By: Amanda E. Glowacki
People watching Bravo’s spin-off series featuring Real Housewife of Atlanta Kim Zolciak this past season saw firsthand that it is possible for grandparents to petition a court for visitation with their grandchildren. During the show’s first season, Kim was shocked to be served with a petition from her parents requesting that the Court enter an order for grandparent visitation because Kim was estranged from her parents since her wedding to NFL player Kroy Biermann. For Kim, and many others served with similar petitions, it can be shocking to be told that grandparents may be able to demand visitation with their grandchildren. While the roots of such visitation used to be grounded in third party custody petitions, i.e. people other than the child’s parents, many states, including Indiana, have specific provisions regarding the grandparent visitation.
In 2000, the Supreme Court weighed in on the issue as it pertained to a Washington state law. The case of, Troxel v. Granville, 530 U.S. 57 (2000), involved a vastly different fact pattern than what was portrayed on Zolciak’s show in that the petitioning grandparents were paternal and requesting visitation rights. The children’s mother, who had cut down the amount of visitation in the wake of their father’s death, objected. The issue before the Supreme Court was whether Washington’s law unconstitutionally infringed on a parent’s fundamental right to rear his/her children if it permitted any person to petition for visitation rights at any time and allowed courts to grant such rights whenever the visitation was in the child’s best interest. The Court decided to strike down the law because the “custody, care and nurture of the child reside first in the parents” and should not be “hinder[ed]” by the state. However, the Supreme Court also acknowledged that grandparents and other family members are increasingly relied upon to assist in parental duties and may deserve some protection or deference when requesting visitation. In the end, the decision created a need for states to tailor their domestic relations laws if they wanted to create specific actions for grandparent rights.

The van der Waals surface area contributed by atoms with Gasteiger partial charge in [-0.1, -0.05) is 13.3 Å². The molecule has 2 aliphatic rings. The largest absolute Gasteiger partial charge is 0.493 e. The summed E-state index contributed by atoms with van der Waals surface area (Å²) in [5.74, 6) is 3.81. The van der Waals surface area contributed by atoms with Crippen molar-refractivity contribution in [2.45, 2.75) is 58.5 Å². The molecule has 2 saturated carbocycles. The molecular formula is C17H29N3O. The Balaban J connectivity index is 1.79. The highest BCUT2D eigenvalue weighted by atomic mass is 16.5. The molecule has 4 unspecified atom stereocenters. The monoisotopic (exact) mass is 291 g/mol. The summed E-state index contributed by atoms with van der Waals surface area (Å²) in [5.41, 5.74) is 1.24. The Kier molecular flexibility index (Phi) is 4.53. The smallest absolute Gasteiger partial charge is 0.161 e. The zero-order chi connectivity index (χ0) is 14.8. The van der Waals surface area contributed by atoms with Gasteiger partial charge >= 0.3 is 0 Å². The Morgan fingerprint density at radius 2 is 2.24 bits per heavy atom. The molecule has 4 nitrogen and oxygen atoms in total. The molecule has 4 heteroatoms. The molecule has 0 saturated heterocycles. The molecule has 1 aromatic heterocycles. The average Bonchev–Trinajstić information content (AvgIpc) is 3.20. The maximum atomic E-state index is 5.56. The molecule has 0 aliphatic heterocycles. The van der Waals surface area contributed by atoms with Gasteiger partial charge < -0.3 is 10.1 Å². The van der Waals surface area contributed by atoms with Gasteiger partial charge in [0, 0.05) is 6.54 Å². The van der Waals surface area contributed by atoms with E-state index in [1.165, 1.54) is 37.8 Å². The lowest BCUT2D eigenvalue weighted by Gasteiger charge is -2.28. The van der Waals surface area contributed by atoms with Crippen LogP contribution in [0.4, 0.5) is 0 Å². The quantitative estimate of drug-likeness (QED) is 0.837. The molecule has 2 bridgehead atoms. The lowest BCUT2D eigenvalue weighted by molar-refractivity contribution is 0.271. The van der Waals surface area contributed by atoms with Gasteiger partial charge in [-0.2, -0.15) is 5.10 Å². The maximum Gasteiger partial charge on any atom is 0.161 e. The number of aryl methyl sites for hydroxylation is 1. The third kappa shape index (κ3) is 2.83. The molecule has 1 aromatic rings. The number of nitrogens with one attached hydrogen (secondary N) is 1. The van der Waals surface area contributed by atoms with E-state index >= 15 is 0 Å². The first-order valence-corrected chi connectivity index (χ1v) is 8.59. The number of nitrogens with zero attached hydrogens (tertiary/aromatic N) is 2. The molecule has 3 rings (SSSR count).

In Indiana there is no common law right for grandparents to seek visitation. The Grandparent Visitation Act is the exclusive method for grandparents to seek visitation. Indiana’s codified version of the Grandparent Visitation Act is I.C. 31-17-5. The two key elements of the code are its provisions on standing (whether or not a person has the ability to file the petition) and the best interest test that a court will apply in deciding whether to grant visitation. Both of these elements have been interpreted and examined by the Indiana Court of Appeals and the Indiana Supreme Court. Because the analysis is often fact specific, I encourage any party interested in this topic to consult with an experienced family law attorney on how their situation would apply under Indiana law.
If you have questions about grandparent rights in Indiana or other family law matters, please contact Harden Jackson Law.
Remember, these suggestions are not meant to be legal advice. You should consult a family law attorney to discuss the specifics of your situation.
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